There's A Right & A Wrong Way To Use Hyaluronic Acid

Illustrated by Anna Sudit.
When it comes to go-to ingredients for keeping skin hydrated, hyaluronic acid frequently gets the top spot on must-have lists. Often referred to as HA for short, the molecule is a naturally-occurring substances in the skin — a group of carbohydrates that work to help maintain its elasticity. It's what's known as a "humectant," meaning it works like a sponge to help skin retain water and leave it plump and dewy.
As we age, however, our natural levels of hyaluronic acid slowly deplete, leading to dullness, loss of "bounce" in the skin, and deepening wrinkles. That's exactly why it's become such a popular ingredient in skin care — in fact, just a single gram can hold supposedly hold up to six liters of water, and research suggests it can help protect against environmental aggressors like pollution, too. Best of all, it works for every skin type — especially in serum form, where it can be more easily absorbed and work its skin-plumping magic at a deeper level.
If you're already a hyaluronic acid convert, you're likely well aware of all that. But what if we were to tell you that you might be doing it wrong?
According to the experts, the hero ingredient actually needs to be applied to damp skin in order to work. In fact, applying it to a dry face can have the opposite effect of what is intended, and actually leave skin more dehydrated. "Hyaluronic acid is a moisture magnet," says Allies of Skin founder Nicolas Travis. "But if your skin is dry, it pulls any residual moisture from the deeper layers of skin to hydrate the surface. In that case, you need to apply it to moist skin — which is why you should mist first and then apply a hyaluronic acid treatment afterwards. Once hyaluronic acid comes into contact with water, it knows what it's doing and your skin will end up supremely hydrated and plumped."
It makes sense, when you think about it: Hyaluronic acid doesn't contain any water itself, so the more moisture you combine it with, the better it performs. Think of your regimen as a hydration "sandwich" — spritz your face with water or a facial mist, apply the hyaluronic acid treatment, then spritz again.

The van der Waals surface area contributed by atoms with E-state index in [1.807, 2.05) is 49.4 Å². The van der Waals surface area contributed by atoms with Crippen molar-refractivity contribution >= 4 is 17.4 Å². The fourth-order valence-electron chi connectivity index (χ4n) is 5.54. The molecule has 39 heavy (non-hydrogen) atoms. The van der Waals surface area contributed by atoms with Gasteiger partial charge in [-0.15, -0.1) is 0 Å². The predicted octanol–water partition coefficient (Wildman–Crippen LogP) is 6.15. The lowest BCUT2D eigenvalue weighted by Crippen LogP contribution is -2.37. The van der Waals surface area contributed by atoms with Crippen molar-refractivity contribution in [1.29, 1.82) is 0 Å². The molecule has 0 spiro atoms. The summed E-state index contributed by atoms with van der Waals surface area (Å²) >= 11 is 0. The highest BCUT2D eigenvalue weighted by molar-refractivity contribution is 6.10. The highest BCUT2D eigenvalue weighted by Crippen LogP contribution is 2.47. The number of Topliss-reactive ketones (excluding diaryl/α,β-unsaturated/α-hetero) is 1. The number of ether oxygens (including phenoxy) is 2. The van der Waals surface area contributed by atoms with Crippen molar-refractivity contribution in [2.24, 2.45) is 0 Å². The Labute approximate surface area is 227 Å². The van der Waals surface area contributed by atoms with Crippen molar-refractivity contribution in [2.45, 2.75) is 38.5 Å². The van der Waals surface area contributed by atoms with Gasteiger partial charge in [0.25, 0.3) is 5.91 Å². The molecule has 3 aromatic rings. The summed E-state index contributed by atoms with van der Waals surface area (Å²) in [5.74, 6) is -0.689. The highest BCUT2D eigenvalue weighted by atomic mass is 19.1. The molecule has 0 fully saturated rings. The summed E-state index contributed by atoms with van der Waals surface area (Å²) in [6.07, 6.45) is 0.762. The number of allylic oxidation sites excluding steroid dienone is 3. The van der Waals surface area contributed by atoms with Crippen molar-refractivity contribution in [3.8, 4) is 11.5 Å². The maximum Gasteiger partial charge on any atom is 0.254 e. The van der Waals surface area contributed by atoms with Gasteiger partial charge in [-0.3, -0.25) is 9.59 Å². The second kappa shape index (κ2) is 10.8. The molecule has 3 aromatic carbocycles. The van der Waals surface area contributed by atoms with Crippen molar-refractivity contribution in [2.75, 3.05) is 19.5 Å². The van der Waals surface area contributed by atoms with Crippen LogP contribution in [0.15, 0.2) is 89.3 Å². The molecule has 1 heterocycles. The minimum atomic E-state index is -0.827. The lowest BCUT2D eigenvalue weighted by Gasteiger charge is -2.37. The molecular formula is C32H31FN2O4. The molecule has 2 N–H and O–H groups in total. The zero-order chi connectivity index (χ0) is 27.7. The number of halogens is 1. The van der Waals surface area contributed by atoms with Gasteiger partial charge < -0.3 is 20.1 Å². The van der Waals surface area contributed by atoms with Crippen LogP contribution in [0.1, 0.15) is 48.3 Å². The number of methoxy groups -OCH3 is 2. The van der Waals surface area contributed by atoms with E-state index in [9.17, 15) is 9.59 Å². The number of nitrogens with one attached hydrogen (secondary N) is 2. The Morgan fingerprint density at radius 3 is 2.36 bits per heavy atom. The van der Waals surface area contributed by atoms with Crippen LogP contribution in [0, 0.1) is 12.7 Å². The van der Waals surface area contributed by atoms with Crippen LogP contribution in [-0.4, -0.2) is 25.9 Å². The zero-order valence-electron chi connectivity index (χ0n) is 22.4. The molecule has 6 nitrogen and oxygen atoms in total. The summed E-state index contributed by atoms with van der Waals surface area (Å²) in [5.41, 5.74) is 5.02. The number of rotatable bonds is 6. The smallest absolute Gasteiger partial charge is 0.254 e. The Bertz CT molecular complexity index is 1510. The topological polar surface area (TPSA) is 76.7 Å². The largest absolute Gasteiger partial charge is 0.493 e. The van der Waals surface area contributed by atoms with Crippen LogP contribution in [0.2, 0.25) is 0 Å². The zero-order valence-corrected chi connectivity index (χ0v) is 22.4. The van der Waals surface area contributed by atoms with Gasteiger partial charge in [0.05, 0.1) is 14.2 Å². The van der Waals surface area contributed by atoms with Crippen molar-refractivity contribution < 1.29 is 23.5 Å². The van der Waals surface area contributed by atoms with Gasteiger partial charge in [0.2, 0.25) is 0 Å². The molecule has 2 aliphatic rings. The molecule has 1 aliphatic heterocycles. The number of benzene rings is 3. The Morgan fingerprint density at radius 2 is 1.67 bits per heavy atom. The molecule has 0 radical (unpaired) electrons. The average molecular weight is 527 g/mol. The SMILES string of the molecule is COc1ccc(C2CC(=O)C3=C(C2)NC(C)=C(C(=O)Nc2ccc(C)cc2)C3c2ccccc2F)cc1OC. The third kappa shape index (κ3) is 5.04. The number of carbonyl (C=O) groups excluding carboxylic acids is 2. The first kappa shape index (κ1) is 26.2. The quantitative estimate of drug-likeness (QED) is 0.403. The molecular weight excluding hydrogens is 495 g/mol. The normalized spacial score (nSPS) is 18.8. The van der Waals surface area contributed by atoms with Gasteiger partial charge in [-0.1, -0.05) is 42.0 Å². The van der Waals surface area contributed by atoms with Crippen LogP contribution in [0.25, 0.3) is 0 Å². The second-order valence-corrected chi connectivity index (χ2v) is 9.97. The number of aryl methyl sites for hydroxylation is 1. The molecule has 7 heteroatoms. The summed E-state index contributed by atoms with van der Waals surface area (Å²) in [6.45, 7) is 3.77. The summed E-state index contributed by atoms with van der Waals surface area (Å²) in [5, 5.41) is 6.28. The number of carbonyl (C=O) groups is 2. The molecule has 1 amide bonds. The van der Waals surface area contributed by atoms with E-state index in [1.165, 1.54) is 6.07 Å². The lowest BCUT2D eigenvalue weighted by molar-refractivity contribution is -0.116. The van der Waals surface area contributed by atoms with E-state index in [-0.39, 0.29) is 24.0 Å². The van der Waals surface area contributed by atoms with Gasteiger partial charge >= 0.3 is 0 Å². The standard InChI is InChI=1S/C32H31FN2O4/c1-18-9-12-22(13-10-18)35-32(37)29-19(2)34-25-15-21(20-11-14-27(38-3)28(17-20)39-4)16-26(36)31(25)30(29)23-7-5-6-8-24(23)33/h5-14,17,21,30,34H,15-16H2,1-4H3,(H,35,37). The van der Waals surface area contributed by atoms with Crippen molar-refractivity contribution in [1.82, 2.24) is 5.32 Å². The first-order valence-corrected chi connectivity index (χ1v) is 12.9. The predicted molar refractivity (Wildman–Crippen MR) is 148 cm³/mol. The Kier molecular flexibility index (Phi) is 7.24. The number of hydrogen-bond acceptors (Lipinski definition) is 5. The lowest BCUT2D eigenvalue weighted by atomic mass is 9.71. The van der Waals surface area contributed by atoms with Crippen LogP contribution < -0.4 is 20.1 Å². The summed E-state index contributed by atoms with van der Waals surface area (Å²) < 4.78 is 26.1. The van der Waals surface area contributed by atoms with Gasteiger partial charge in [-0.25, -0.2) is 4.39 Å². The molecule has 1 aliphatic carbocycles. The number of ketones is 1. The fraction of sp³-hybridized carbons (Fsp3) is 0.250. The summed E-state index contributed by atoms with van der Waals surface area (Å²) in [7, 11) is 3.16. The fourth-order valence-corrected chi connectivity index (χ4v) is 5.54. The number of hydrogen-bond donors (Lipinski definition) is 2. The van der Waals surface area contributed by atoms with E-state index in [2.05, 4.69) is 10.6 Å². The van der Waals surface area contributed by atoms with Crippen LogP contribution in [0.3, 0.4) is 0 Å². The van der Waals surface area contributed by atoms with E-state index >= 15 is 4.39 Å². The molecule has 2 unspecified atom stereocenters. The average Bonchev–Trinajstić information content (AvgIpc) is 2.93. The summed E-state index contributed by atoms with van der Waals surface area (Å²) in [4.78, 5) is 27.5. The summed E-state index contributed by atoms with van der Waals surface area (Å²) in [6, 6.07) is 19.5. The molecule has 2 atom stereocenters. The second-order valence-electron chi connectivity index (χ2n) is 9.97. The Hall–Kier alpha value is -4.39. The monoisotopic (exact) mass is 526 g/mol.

Using a supercharged facial mist can help take things to the next level. Dr. Roebuck's Bondi Hydrating Mist stars kakadu plum, a potent form of vitamin C, to help protect against free radicals, as well as calming aloe vera and cucumber — kept in the fridge, it's a godsend in the hot weather. Jurlique, another Aussie favorite, is famed for its Rosewater Balancing Mist, which not only hydrates and calms but smells great, too.
But what about the HA? If you’re new to hyaluronic acid, try Indeed Labs' Hydraluron Intense Moisture Lotion — it contains the ingredient at high, medium, and low molecular weights, allowing it to penetrate at different levels. This means it hydrates not just the skin’s surface but the deeper layers, too, effectively doing the job of a serum and a moisturizer in one.
If your skin is looking dull, uneven, or pigmented, try Sunday Riley's Tidal Brightening Enzyme Water Cream, which combines hyaluronic acid with resurfacing papaya enzymes for extra brightening benefits. But if you're after a serious hyaluronic hit, there's SkinCeuticals' award-winning H.A. Intensifier, which contains ultra-high concentrations and has a cult following for the way it can transform skin that's parched and peppered with fine lines, bringing it back to its former toned glory.
Otherwise, you can choose a product that’s been designed for specific areas. Fillerina's Lip Plump boasts a patented blend of six hyaluronic acid molecules developed for the delicate skin on the lips, to diminish fine lines and increase volume without resorting to syringes. But whichever way you decide to get your hyaluronic acid hit, always remember the most important part: Just add water.

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